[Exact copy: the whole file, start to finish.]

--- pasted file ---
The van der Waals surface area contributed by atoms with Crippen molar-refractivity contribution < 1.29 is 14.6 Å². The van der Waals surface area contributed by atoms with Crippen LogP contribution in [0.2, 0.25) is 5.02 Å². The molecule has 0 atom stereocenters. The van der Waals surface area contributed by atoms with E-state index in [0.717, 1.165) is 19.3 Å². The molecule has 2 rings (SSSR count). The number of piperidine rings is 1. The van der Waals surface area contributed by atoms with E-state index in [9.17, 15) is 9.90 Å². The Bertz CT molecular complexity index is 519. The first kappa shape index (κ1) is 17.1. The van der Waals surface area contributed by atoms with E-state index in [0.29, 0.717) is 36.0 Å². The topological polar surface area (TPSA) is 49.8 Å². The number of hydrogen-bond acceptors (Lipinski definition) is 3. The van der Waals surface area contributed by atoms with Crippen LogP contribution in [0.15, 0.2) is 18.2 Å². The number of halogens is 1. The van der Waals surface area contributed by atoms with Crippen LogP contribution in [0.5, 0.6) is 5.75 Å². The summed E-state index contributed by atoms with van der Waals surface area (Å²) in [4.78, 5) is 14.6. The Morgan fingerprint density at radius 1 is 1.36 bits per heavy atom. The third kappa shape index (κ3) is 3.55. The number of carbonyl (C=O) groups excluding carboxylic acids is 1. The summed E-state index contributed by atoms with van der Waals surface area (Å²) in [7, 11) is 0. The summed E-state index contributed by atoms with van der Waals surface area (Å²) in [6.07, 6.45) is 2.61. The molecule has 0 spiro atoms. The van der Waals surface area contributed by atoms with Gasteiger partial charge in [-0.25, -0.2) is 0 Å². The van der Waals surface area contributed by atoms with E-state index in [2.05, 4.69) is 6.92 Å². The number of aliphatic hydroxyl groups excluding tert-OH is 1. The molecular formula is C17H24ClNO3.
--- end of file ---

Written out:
The van der Waals surface area contributed by atoms with Crippen molar-refractivity contribution < 1.29 is 14.6 Å². The van der Waals surface area contributed by atoms with Crippen LogP contribution in [0.2, 0.25) is 5.02 Å². The molecule has 0 atom stereocenters. The van der Waals surface area contributed by atoms with E-state index in [0.717, 1.165) is 19.3 Å². The molecule has 2 rings (SSSR count). The number of piperidine rings is 1. The van der Waals surface area contributed by atoms with E-state index in [9.17, 15) is 9.90 Å². The Bertz CT molecular complexity index is 519. The first kappa shape index (κ1) is 17.1. The van der Waals surface area contributed by atoms with E-state index in [0.29, 0.717) is 36.0 Å². The topological polar surface area (TPSA) is 49.8 Å². The number of hydrogen-bond acceptors (Lipinski definition) is 3. The van der Waals surface area contributed by atoms with Crippen LogP contribution in [0.15, 0.2) is 18.2 Å². The number of halogens is 1. The van der Waals surface area contributed by atoms with Crippen LogP contribution in [0.5, 0.6) is 5.75 Å². The summed E-state index contributed by atoms with van der Waals surface area (Å²) in [4.78, 5) is 14.6. The Morgan fingerprint density at radius 1 is 1.36 bits per heavy atom. The third kappa shape index (κ3) is 3.55. The number of carbonyl (C=O) groups excluding carboxylic acids is 1. The summed E-state index contributed by atoms with van der Waals surface area (Å²) in [7, 11) is 0. The summed E-state index contributed by atoms with van der Waals surface area (Å²) in [6.07, 6.45) is 2.61. The molecule has 0 spiro atoms. The van der Waals surface area contributed by atoms with Gasteiger partial charge in [-0.25, -0.2) is 0 Å². The van der Waals surface area contributed by atoms with E-state index in [2.05, 4.69) is 6.92 Å². The number of aliphatic hydroxyl groups excluding tert-OH is 1. The molecular formula is C17H24ClNO3.